When I reviewed Kroger (KR) in May 2018, I made the following concluding remarks:
At the end of the day, it’s hard to pull the trigger to invest in a supermarket chain. While Kroger has rewarded shareholders with tremendous returns over the last decade, profitable growth is likely to be more challenging over the next 10 years due to increased competition, stagnant new store growth, and evolving consumer shopping preferences.
Kroger seems like more of a mature, defensive cash cow, but its low dividend yield does not reflect that status. For now, investors may be better off invested in other quality dividend stocks that have greater pricing power, healthier balance sheets, stronger moats, faster dividend growth profiles, and numerous opportunities to increase their long-term earnings power.
More than a year later, Kroger’s stock has shed another 15%, and my thoughts haven’t changed much. Like many retailers, grocery chains are being forced to implement omnichannel strategies if they wish to survive in the digital age.
Consumers increasingly demand convenience from grocers. In-store shopping must now be complemented by curbside pickup and home delivery options, or a supermarket risks losing some of its customer base. Meanwhile, Amazon has built a strong lead in the fast-growing online grocery market with its Amazon Fresh and Prime Pantry services.
“When you look at the retail environment, it’s like driving on the Autobahn. It’s incredibly exciting. But there’s a lot going on, and it’s going on fast. Kroger is transforming our growth model. We will grow market share through both strengthening our seamless [omnichannel] ecosystem and through growing complementary businesses and partnerships that generate alternative profit streams.” – Kroger CEO Rodney McMullen
I view Kroger as one of the best-managed supermarket chains, but even it has struggled to adapt. The company delivered mid-single digit same-store sales growth throughout most of 2014 and 2015, but in recent years growth decelerated to about 1% to 2% due in part to rising competition. Meanwhile, Kroger’s store count (excluding acquisitions) has remained stagnant for more than a decade.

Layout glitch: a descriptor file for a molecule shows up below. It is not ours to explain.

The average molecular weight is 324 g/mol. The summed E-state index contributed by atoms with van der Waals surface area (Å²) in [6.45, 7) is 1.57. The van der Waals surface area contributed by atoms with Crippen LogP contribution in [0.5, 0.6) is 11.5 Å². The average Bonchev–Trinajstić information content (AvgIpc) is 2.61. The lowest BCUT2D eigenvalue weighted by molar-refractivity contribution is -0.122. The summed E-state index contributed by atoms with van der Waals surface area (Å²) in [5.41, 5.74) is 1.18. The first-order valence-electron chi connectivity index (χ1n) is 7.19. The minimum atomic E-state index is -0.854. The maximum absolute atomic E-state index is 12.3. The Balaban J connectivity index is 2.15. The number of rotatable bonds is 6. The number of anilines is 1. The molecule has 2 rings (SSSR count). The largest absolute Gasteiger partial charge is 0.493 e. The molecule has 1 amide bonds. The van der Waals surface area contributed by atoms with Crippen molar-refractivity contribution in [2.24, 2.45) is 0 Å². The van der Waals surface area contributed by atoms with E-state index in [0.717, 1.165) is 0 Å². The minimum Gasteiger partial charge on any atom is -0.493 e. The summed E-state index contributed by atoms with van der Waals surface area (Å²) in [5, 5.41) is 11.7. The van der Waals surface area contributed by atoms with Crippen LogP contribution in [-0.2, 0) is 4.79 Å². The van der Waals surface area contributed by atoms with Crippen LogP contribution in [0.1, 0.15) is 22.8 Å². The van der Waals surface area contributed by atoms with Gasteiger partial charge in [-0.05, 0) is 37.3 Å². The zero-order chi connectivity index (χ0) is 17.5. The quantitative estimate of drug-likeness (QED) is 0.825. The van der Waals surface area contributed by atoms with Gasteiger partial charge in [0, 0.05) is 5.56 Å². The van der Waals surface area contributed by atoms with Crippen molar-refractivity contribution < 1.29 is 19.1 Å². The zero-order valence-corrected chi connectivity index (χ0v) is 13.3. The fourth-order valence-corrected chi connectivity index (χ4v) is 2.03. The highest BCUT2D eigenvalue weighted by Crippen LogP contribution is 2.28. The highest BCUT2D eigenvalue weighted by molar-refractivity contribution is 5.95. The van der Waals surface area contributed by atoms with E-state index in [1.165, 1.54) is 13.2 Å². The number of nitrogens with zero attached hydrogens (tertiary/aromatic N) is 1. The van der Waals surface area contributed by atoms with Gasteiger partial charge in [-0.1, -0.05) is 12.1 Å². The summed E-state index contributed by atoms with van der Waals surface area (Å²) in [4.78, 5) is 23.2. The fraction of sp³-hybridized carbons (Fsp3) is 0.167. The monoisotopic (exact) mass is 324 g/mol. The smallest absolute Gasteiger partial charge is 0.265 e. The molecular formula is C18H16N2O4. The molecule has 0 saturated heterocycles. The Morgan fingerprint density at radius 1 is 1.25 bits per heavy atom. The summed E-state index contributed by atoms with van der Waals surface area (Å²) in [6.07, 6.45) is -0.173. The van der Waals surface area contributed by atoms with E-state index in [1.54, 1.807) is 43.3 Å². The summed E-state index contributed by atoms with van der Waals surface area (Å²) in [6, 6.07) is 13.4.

The U.S. population grew less than 1% last year, its slowest pace in more than 80 years.
Food consumption tracks population growth, so this demographic stagnation makes the competition for existing customers all the more intense.
To protect its business, Kroger has stepped up its digital efforts and investments in retail technologies.
The company’s annual capital investments hover around $3 billion and will help Kroger provide grocery pickup and delivery programs to all households within the company’s reach by the end of 2019.
Meanwhile, Kroger’s digital sales, which include curbside pickup, have increased from $0 in 2014 to a $5 billion run rate today. Management hopes to increase that pace to $9 billion. For context, Kroger’s total revenue is approximately $121 billion.
Kroger’s investments should help keep the company relevant with consumers, but this spending has many investors concerned. Specifically, will digital and store investments generate a healthy ROI by improving Kroger’s growth, or are they just another cost of doing business in the cutthroat grocery world that will suppress the firm’s long-term profitability?
It’s too soon to say, but the supermarket’s operating margin has declined since 2016 as slowing same-store sales growth and ramping digital efforts weighed on profitability. If Kroger’s investments fail to improve revenue growth in the years ahead, then this could be the new normal for the company, and its shares look “cheap” for a reason.